Right idea, wrong execution. Assuming your diagram of the remote is correct (I have no way of verifying and there could be a lot of different configurations), you want to use a PNP transistor. The NPN as emitter follower that you show won't work because the blue block will only see the 3.3V digital level minus the B-E drop.
That leaves a problem as to how to turn on the PNP. Here is a simple way:
Q2 will sink about 2.7 mA when the digital signal is high. Figuring Q1 should have a gain of at least 50, that will allow the block to draw up to 130 mA, which is probably a lot more than a garage remote draws. Adjust R1 accordingly if more current is needed.
However, are you really sure the button simply applies power to some block? That could make sense if there was only a single button, but is probably incorrect if there are two buttons, like open and close. My first guess would be that power is always applied and the button shorts some line to ground, although there could be a lot of different configurations.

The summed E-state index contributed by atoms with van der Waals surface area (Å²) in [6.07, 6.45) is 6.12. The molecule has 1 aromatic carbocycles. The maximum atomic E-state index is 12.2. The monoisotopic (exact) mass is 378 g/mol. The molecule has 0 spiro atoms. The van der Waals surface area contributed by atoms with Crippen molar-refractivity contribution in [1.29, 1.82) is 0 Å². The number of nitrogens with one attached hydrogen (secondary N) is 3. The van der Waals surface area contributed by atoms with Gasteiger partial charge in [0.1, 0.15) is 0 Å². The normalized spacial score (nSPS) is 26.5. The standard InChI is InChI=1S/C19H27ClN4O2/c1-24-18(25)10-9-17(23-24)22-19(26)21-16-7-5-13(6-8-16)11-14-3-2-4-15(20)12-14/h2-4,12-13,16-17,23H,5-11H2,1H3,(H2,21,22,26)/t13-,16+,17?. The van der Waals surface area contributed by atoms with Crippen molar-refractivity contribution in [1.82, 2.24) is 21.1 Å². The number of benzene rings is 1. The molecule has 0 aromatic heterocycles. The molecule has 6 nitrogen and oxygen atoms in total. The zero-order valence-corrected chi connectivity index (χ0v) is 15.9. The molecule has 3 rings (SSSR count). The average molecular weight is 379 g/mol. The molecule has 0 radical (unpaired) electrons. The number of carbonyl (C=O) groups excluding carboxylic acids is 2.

You now say that the pushbutton doesn't turn on power to the unit, but shorts some line to ground. That makes more sense. In that case, this circuit should work:
The grounds of the remote and the computer need to be tied together, but there is no problem with that. The remote is a single isolated device, so there is nothing wrong with tying one of its nodes to some external reference. I see that others are making a big deal of this, but that is silly. There are cases where you want to isolate a switch like this, but when the device itself is arbitrarily floating as it is in this case, adding isolation is just a knee-jerk reaction or to satisfy religious beliefs.